Fraud On eBay – A Review Of The Stamp Category

According to a CNET report of June 5, 2002 , “eBay Chief Executive Meg Whitman told shareholders that technology has already helped eBay reduce its fraudulent sales rate, which she said is at less than one-tenth of 1 percent. Whitman said the software's ability to spot criminals will get better as the database of fraudulent sales grows.”

There are different definitions of fraud. Maybe eBay defines “fraud” as something they actually catch and stop. If such is the case, I can believe that eBay is catching only one-tenth of one percent of sales as fraudulent. The actual fraud rate, using a more standard definition of fraud, is probably significantly higher.

Fraud is rampant in the collectible categories on eBay. Some of the frauds being committed, such as the sale of fakes and forgeries as genuine, cannot be determined using only high-tech solutions. Although it is sometimes not possible to determine if a listing is accurate, it is often easy to be certain that a listing is fraudulent. Yet eBay's "SafeHarbor" is not responsive to complaints about fraudulent descriptions.

In the stamp category on eBay, which is the area I am most familiar with, I estimate the fraud rate at roughly ten percent of all lots listed in the category.  This is based on a survey described below with clear definitions of what I consider to be fraudulent auctions.

The survey

I did a survey of lots offered in the stamp category on eBay on August 3, 2002 . Of 121,000 total lots in the stamp category, I estimated that 12,000 involved one of the forms of fraud listed below. (see survey) 

Definitions of fraudulent stamp auction practices

1. Forged stamps being offered as genuine stamps. These can in many instances be ascertained by examination of scans.

2. Faked covers being offered as genuine. This entails covers with stamps substituted or missing, as well as postmarks faked. This is often evident by examining the scans.

3. Manipulated or repaired stamp and covers being offered without description of the manipulation. Major faults or repairs not mentioned in description. This is often evident by examining the scans.

4. Material being offered “as is” that is, or should be, known to be something other than as described. This includes material that has been manipulated by the seller or seller’s agent directly, as well as mis-identified stamps and rarities that should be accompanied by a certificate of authenticity before offer. For example, an obvious forgery, or mis-identified stamp or cover offered “as is” in an attempt to deceive.

5. The sale of postage stamps that are commonly referred to as “illegal” issues. These are simply labels that have the appearance of real postage stamps. They were never valid postage in any country that is a member of the Universal Postal Union. These “stamps” often have the name of fictional countries, including supposed Russian Republics , etc. printed on them. They are produced to deceive collectors and many appeal to topical collectors because they bear images of musicians, actors, or other notable celebrities.  I have no problem with people collecting this material but they should not be placed in postage stamp category except as cinderellas or clearly identified as being labels rather than postage stamps.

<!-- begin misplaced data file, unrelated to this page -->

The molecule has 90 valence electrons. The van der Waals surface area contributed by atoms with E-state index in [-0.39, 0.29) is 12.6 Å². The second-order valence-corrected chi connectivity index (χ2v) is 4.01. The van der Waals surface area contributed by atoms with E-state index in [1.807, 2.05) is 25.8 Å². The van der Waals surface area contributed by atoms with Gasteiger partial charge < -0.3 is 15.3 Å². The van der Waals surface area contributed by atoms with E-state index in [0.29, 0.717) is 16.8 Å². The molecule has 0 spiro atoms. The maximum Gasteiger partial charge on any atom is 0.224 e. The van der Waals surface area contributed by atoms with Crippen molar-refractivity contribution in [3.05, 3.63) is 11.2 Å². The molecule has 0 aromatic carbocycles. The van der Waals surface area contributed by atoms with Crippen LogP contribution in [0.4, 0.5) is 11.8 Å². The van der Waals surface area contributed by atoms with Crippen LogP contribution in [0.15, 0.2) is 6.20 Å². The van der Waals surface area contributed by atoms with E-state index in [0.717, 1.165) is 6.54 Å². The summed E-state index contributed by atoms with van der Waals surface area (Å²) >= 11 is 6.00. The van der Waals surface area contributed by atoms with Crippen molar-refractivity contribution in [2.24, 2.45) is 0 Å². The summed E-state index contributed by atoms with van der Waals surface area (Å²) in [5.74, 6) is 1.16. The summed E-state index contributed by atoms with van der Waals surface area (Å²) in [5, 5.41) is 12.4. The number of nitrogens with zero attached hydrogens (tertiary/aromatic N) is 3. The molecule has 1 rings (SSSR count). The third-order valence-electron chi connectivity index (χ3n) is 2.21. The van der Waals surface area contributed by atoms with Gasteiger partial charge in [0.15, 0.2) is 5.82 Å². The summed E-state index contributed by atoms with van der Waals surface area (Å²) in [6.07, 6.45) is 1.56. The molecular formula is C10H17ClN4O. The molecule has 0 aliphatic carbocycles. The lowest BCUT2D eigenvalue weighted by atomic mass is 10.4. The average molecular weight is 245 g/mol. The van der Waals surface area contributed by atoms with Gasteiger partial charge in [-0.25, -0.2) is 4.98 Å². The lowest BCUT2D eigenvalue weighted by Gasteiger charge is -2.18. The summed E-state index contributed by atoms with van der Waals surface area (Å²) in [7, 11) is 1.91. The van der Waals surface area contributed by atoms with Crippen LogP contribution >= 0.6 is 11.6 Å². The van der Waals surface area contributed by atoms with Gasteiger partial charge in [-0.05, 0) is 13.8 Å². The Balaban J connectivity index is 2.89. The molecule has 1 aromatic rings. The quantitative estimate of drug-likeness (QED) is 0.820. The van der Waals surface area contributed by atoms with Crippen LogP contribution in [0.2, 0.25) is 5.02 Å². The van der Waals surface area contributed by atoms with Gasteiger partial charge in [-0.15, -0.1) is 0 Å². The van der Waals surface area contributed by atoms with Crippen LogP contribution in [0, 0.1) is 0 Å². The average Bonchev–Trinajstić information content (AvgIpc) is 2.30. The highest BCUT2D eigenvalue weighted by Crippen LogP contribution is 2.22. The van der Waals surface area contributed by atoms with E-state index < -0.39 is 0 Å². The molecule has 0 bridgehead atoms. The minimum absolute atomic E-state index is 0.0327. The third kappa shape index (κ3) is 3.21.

Methods employed to notify victims of fraud

In the past several methods have been employed by collectors to warn bidders about fraudulent auctions when they were noticed. These methods included:

1. Placing a bid and then retracting the bid with explanation that item is a forgery or with an explanation of whatever the fraud is.

2. Sending an email to a bidder or buyer directly informing bidder that the listing is fraudulent.

3. Posting information regarding the lot in question to one of the eBay discussion boards and then sending an email to bidders and, after the sale, to the buyer, suggesting that they visit the discussion board to learn why they consider the listing to be fraudulent.

Ebay has now effectively blocked all three of the above listed methods used by concerned observers to inform potential victims of fraudulent listings. Their latest move, prohibiting the discussion on the boards of fraudulent listings, has sealed off the most frequently used method.

Fraudulent auction sellers not exposed by eBay feedback systems

The eBay feedback system is not effective in providing information regarding the types of fraud listed above. The “victims” rarely know that they have been deceived until well after the sale, if ever. As a result they do not post negative feedback. Ebay has implemented several features that are apparently an attempt to promote “reputable” dealers. The “power seller” logo is an embarrassment to many because so many of the power sellers engage in fraudulent practices. The new “square trade” feature seemingly gives sellers an advantage in getting negative feedback removed from their profiles. Neither are viable solutions.


Even though most of these types of fraud listed above also occur in the normal stamp collecting marketplace, they are hidden from public view and can be adequately policed when the perpetrators are exposed. The high visibility of this type of fraud on eBay, and the fact that eBay has turned a deaf ear to collector complaints, is very frustrating to those who strive for an honest, viable and open internet marketplace. In addition, and perhaps more important for long term health of eBay, sellers of correctly described goods cannot achieve full value because their goods are in direct competition with fraudulently described items.

I believe Ebay would be well served to hire category specific advisors.  A set of qualified advisors, empowered to review complaints and act in a timely fashion, could substantially reduce the percentage of fraudulent auctions on eBay in the collectible categories.

Richard Frajola (August, 2002)